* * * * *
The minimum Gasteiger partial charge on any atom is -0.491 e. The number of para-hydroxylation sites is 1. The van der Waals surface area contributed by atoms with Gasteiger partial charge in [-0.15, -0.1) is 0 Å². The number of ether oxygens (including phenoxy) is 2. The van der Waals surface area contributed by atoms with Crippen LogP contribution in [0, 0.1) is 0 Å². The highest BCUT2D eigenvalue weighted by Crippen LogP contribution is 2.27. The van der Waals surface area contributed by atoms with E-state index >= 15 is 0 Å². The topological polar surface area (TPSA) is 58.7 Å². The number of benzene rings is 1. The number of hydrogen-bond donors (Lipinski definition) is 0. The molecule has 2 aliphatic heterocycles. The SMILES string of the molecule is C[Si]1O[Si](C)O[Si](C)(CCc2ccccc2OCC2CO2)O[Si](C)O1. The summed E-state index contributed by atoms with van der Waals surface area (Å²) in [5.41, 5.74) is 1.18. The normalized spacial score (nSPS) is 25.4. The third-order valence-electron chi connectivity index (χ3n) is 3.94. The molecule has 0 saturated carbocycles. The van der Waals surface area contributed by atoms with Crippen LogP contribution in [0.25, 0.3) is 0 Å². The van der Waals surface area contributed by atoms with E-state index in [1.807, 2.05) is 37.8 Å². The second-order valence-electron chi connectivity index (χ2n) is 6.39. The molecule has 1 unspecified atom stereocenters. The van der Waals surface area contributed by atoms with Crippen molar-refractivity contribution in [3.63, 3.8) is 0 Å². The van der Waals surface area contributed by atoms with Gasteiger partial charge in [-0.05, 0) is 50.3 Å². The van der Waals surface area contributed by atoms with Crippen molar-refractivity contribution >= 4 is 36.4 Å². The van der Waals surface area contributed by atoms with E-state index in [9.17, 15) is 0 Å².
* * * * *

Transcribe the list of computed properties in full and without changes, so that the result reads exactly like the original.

The minimum Gasteiger partial charge on any atom is -0.491 e. The number of para-hydroxylation sites is 1. The van der Waals surface area contributed by atoms with Gasteiger partial charge in [-0.15, -0.1) is 0 Å². The number of ether oxygens (including phenoxy) is 2. The van der Waals surface area contributed by atoms with Crippen LogP contribution in [0, 0.1) is 0 Å². The highest BCUT2D eigenvalue weighted by Crippen LogP contribution is 2.27. The van der Waals surface area contributed by atoms with E-state index >= 15 is 0 Å². The topological polar surface area (TPSA) is 58.7 Å². The number of benzene rings is 1. The number of hydrogen-bond donors (Lipinski definition) is 0. The molecule has 2 aliphatic heterocycles. The SMILES string of the molecule is C[Si]1O[Si](C)O[Si](C)(CCc2ccccc2OCC2CO2)O[Si](C)O1. The summed E-state index contributed by atoms with van der Waals surface area (Å²) in [5.41, 5.74) is 1.18. The normalized spacial score (nSPS) is 25.4. The third-order valence-electron chi connectivity index (χ3n) is 3.94. The molecule has 0 saturated carbocycles. The van der Waals surface area contributed by atoms with Crippen LogP contribution in [0.25, 0.3) is 0 Å². The van der Waals surface area contributed by atoms with E-state index in [1.807, 2.05) is 37.8 Å². The second-order valence-electron chi connectivity index (χ2n) is 6.39. The molecule has 1 unspecified atom stereocenters. The van der Waals surface area contributed by atoms with Crippen molar-refractivity contribution in [3.63, 3.8) is 0 Å². The van der Waals surface area contributed by atoms with Gasteiger partial charge in [-0.05, 0) is 50.3 Å². The van der Waals surface area contributed by atoms with Crippen molar-refractivity contribution >= 4 is 36.4 Å². The van der Waals surface area contributed by atoms with E-state index in [9.17, 15) is 0 Å².